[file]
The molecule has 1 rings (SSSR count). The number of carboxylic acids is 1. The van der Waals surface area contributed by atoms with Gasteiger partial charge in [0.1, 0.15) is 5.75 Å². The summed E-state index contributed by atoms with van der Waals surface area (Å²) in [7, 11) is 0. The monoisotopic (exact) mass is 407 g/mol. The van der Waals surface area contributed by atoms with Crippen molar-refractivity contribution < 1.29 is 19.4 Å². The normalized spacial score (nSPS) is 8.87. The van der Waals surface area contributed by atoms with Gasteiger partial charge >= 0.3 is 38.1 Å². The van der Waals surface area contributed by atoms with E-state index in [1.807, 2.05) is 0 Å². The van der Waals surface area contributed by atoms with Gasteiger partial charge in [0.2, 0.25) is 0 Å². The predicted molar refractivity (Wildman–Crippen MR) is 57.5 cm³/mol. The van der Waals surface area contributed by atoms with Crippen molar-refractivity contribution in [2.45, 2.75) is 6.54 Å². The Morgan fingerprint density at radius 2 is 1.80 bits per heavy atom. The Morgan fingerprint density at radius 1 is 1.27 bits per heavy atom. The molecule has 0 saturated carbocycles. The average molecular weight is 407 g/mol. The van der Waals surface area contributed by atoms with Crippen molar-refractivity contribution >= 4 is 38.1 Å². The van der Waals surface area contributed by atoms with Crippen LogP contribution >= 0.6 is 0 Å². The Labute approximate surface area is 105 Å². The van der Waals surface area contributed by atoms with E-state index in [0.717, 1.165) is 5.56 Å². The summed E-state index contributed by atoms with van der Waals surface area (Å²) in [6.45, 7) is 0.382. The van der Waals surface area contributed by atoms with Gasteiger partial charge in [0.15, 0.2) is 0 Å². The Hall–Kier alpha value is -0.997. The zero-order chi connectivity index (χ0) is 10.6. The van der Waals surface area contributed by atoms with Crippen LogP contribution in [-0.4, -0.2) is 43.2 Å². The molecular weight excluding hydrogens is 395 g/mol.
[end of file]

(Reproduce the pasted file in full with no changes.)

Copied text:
The molecule has 1 rings (SSSR count). The number of carboxylic acids is 1. The van der Waals surface area contributed by atoms with Gasteiger partial charge in [0.1, 0.15) is 5.75 Å². The summed E-state index contributed by atoms with van der Waals surface area (Å²) in [7, 11) is 0. The monoisotopic (exact) mass is 407 g/mol. The van der Waals surface area contributed by atoms with Crippen molar-refractivity contribution < 1.29 is 19.4 Å². The normalized spacial score (nSPS) is 8.87. The van der Waals surface area contributed by atoms with Gasteiger partial charge >= 0.3 is 38.1 Å². The van der Waals surface area contributed by atoms with E-state index in [1.807, 2.05) is 0 Å². The van der Waals surface area contributed by atoms with Gasteiger partial charge in [0.2, 0.25) is 0 Å². The predicted molar refractivity (Wildman–Crippen MR) is 57.5 cm³/mol. The van der Waals surface area contributed by atoms with Crippen molar-refractivity contribution in [2.45, 2.75) is 6.54 Å². The Morgan fingerprint density at radius 2 is 1.80 bits per heavy atom. The Morgan fingerprint density at radius 1 is 1.27 bits per heavy atom. The molecule has 0 saturated carbocycles. The average molecular weight is 407 g/mol. The van der Waals surface area contributed by atoms with Crippen molar-refractivity contribution >= 4 is 38.1 Å². The van der Waals surface area contributed by atoms with Crippen LogP contribution >= 0.6 is 0 Å². The Labute approximate surface area is 105 Å². The van der Waals surface area contributed by atoms with E-state index in [0.717, 1.165) is 5.56 Å². The summed E-state index contributed by atoms with van der Waals surface area (Å²) in [6.45, 7) is 0.382. The van der Waals surface area contributed by atoms with Gasteiger partial charge in [0.15, 0.2) is 0 Å². The Hall–Kier alpha value is -0.997. The zero-order chi connectivity index (χ0) is 10.6. The van der Waals surface area contributed by atoms with Crippen LogP contribution in [-0.4, -0.2) is 43.2 Å². The molecular weight excluding hydrogens is 395 g/mol.